Review: Snow Angels
PLOT: Annie Marchand is trying to move on with her life. She is raising her child on her own while Glenn, her little girls father, is trying to get his life together. As their relationship has fallen apart, young Arthur is finding interest in the new girl as school named Lila. And his only influence is his dad who left his mom to find himself. It all takes place in a small town. As each relationship connects, a tragedy occurs leaving each one of them scarred. But there is always a small glimmer of hope deep down as Arthur and Lila find each other, hopefully not ending up like the others.
A high school marching band is rehearsing for the big game. It is cold as the snow surrounds the football field and each member seems to be sleepwalking through Peter Gabriel’s “Sledgehammer”. It is then that the band teacher, full of his own regret or disdain and what have you, begins to tell them a thing or two. He reminds them that the big game is Friday and they need to have pride in what they are doing. They need to step up and be his Sledgehammer. In the midst of his speech (or breakdown), a gunshot is heard. It is the very thing that will awaken this sleepy town. And if you have ever lived in a town like this, you will find a frighteningly honest portrayal of those who live in a place where everybody knows everybody else. David Gordon Green has uncovered the sadness and the longing that hovers over the characters he brilliantly draws out in SNOW ANGELS.
It’s no surprise that Mr. Green made a great film about this kind of small town society. After all, films like ALL THE REAL GIRLS thoroughly represent this place which, unless you are from there, might seem strange. Yet every detail he maps out is very precise and delicate. SNOW ANGELS is no different. If anything, he has achieved an even more emotional punch with this story. It may be cliché nowadays to describe a film as the journey of three couples, at different stages in their lives and how they affect those around them. I think there may even be a sitcom recently that did something like this. But unlike most films of this ilk, there is no saccharine sweet sentimentality here. Based on a novel by Stewart O’Nan, this breakdown of failed relationships and lost hope interspersed with the beginnings of love is a fascinating and ultimately heartbreaking one.
It is Arthur Parkinson (Michael Angarano) who seems to be connected to each of the storylines. It is him and his mom Louise (Jeannetta Arnette) whose husband (Griffin Dunne) seems to be having a mid-life crisis. At his work, he is friends with Annie Marchand (Kate Beckinsale) who is a single mother dealing with their child’s father Glenn (Sam Rockwell). Glenn is having trouble adjusting to life without his family after what appears to be his own personal breakdown. And it is the new girl at school named Lila (Olivia Thirlby) who is turning her attention towards Arthur. And Michael Angarano’s solid performance here is enough of a tie to connect with the world around him. In fact, all the performances h are terrific. Beckinsale and Rockwell are wonderful as the couple who seem to be falling farther apart. And Olivia Thrilby is thrilling as the girl who brings a little light to Arthur.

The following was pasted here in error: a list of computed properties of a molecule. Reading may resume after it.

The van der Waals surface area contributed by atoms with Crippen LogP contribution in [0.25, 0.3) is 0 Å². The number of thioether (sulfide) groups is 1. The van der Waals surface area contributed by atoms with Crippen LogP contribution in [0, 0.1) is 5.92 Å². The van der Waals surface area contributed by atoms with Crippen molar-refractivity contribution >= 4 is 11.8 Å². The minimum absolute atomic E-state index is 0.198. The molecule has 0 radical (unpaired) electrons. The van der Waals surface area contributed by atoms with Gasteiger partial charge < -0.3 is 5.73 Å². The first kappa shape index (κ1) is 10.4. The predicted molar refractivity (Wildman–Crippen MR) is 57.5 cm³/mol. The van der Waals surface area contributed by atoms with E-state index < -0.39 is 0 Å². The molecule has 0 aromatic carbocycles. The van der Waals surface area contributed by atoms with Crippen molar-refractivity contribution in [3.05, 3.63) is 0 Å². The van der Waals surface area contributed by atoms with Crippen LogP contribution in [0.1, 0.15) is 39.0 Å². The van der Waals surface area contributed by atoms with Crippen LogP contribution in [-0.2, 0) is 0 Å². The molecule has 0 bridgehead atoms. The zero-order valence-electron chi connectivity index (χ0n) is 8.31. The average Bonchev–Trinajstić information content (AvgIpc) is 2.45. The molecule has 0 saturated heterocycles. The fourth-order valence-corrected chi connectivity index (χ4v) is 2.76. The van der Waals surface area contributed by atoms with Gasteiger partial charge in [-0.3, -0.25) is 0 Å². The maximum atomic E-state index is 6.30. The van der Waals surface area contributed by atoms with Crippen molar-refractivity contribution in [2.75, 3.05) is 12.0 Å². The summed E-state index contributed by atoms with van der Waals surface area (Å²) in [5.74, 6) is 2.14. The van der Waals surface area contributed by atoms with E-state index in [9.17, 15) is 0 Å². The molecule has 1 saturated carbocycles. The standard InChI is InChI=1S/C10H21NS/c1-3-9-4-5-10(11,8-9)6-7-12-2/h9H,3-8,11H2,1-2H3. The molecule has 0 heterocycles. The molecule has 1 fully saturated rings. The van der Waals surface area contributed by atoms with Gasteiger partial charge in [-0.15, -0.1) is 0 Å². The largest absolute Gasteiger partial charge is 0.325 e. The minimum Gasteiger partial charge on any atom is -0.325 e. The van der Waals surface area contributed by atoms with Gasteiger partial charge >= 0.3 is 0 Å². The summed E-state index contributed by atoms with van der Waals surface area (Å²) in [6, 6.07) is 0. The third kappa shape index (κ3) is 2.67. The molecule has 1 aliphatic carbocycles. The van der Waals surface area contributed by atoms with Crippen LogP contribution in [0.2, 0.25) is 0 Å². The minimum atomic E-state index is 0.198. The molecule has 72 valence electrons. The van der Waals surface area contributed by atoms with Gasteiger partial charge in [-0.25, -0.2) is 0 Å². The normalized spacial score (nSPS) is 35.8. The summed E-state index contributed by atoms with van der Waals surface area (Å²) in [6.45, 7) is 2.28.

I was truly impressed with the visuals here. Green and cinematographer Tim Orr create some vibrant images while the camera lingers over the films inhabitants. Sometimes the camera lingers on an image when necessary, yet occasionally, there are quick cuts that seem to not want to give too much information. This is filmmaking at its finest. In one particular shot, we witness a terrible thing that is about to happen, the tension is almost agonizing at the thought of what is about to take place. I won’t give anything away, but trust me, it will not be forgotten soon afterwards. It was very impressive to see how each moment builds up to the next. Not that every scene is shocking or violent or anything like that. When Arthur is with Lila, the two are able to bring hope into the sadness and loss that much of the film portrays. The separate stories are told exceptionally well, they belong in this world together.
I avoided giving too much away about what happens in the midst of SNOW ANGELS, because too much information would not be beneficial. But I will say that this is a deeply heartbreaking story. It is tragic and will not be an easy watch for those who don’t have the stomach for such a dark drama. There is humor but it surrounded by a very tough subject, with the only light being one which Lila and Arthur bring. I was reminded a bit by the wonderful Ang Lee film THE ICE STORM while watching this. Both are deeply atmospheric and very sad. The very human condition that occurs is well represented here by the quality of the performances and by the every other aspect of the film, right back to the talented David Gordon Green. Also worth noting is the simple and delicate score by David Wingo and Jeff McIlwain. An absolute must see as long as you are not afraid of the emotional impact that comes with it. My rating 9/10 -- JimmyO